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Head injury poses highest death risk for A&E patients

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People admitted to hospital with a head injury are twice as likely to die over the next decade regardless of its severity, say researchers.

Around 40% of people admitted to hospital with head injuries died from a range of causes over 13 years, compared with 19% of people in the community and 28% of those who had visited hospital with other injuries, a study found.

More than 760 people with head injuries were examined and compared with similar-sized groups for the research.The death rate was noted as being “much higher” than the normal population.

And the younger the adult, the higher the risk.

The authors of the report, from the universities of Edinburgh and Glasgow, said: “More than one year after injury, the death rate in younger (15 to 54 years) adults was much higher than in community controls (17.36 vs 2.36 per 1,000 per year) whereas in older adults the difference was more marginal (61.47 vs 42.36).”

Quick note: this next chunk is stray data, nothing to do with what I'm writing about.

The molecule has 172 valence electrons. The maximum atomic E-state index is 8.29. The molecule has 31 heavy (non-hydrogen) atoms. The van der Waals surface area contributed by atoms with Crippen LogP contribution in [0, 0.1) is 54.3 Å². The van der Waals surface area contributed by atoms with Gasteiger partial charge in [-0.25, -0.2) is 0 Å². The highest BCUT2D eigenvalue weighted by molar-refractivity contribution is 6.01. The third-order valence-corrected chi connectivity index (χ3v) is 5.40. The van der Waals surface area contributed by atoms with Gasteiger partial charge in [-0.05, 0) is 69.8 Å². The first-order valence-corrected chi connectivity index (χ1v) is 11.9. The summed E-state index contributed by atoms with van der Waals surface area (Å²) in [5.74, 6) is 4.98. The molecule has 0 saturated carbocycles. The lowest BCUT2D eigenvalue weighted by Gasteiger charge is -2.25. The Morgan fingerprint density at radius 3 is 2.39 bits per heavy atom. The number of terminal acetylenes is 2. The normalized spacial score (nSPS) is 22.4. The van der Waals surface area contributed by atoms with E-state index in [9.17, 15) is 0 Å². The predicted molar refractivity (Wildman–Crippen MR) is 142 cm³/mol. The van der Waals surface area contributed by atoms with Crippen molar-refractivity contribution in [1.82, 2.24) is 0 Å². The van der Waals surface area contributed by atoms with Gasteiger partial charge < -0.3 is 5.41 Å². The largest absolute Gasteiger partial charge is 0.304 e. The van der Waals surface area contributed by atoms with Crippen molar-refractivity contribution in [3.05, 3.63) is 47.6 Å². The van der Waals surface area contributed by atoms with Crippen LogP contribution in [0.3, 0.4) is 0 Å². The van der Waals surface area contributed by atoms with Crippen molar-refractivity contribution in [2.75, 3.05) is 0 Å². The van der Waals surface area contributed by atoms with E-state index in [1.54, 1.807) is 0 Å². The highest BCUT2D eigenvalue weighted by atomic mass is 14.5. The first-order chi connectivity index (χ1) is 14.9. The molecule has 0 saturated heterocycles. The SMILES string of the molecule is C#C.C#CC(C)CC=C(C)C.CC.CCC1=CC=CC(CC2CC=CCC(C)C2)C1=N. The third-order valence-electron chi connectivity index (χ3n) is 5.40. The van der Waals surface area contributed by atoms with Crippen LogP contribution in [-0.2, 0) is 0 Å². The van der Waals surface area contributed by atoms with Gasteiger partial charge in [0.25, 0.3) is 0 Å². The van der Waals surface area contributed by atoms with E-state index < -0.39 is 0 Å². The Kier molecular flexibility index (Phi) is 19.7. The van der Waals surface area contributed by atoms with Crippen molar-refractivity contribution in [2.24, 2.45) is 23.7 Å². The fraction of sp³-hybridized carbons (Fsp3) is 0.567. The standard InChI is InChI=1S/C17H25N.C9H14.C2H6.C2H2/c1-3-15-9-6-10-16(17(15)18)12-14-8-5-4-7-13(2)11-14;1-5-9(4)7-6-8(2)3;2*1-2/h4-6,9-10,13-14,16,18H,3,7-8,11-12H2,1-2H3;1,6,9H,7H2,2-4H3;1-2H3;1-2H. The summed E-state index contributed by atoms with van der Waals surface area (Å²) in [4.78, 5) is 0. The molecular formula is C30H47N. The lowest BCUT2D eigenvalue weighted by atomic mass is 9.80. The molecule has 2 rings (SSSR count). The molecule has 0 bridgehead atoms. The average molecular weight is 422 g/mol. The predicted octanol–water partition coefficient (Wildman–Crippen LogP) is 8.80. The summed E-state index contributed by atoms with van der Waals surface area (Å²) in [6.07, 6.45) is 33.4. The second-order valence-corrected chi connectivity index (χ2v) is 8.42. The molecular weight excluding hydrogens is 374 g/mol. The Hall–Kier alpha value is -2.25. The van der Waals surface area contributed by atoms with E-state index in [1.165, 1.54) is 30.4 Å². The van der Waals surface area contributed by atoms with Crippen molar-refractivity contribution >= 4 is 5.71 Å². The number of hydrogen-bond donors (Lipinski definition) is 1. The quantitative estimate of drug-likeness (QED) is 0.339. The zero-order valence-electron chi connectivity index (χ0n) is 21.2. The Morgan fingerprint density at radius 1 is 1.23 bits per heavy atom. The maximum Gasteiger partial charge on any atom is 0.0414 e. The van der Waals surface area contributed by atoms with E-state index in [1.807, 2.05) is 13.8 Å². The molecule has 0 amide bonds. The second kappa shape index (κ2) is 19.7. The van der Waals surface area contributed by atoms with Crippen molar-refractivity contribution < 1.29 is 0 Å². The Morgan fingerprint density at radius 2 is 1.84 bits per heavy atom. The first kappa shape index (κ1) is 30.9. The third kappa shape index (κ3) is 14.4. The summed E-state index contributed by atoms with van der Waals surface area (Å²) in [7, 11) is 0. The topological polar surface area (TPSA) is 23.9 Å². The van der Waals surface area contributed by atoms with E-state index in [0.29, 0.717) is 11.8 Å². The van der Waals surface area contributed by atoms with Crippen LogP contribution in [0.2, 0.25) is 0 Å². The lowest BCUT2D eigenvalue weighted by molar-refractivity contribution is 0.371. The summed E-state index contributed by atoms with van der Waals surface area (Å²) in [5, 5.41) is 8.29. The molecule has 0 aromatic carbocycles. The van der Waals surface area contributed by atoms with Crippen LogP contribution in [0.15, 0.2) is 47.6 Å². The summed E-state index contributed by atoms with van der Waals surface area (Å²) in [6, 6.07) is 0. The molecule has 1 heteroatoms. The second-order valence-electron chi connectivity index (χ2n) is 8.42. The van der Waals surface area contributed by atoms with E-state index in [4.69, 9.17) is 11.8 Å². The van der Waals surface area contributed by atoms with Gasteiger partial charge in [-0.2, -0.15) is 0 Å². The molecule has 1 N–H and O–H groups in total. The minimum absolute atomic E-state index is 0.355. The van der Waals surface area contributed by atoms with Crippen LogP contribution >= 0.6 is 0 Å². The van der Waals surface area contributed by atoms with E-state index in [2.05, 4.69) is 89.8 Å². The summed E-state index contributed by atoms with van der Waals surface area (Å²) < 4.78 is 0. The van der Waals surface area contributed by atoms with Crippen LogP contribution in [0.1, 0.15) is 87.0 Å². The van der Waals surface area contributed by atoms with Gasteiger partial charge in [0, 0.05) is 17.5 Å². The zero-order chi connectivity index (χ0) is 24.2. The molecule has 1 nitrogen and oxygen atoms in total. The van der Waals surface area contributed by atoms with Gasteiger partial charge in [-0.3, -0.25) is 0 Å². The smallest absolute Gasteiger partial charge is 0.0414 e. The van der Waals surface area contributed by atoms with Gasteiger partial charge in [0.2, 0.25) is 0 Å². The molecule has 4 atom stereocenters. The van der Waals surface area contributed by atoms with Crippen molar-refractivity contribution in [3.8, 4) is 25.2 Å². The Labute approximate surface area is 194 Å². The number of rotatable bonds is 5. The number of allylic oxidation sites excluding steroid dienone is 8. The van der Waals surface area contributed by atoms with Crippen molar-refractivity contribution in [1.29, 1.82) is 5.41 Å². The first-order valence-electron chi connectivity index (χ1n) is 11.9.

There was also evidence that the death rate remained higher irrespective of whether the injury sustained was mild or severe.

The researchers said: “Head injury is associated with increased vulnerability to death from a variety of causes for at least 13 years after hospital admission.

“There is a need to understand how head injury influences mortality, particularly in younger adults and after mild head injury.”

Head injury accounts for most deaths from trauma in young adults.




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Readers' comments (1)

  • seems quite logical to me, the young people who have head injuries are often the risk takers, which means they will be most likely have another injury.
    Now can we have some research done that will actually make a difference to peoples health and well being rather than this alarmist stuff?

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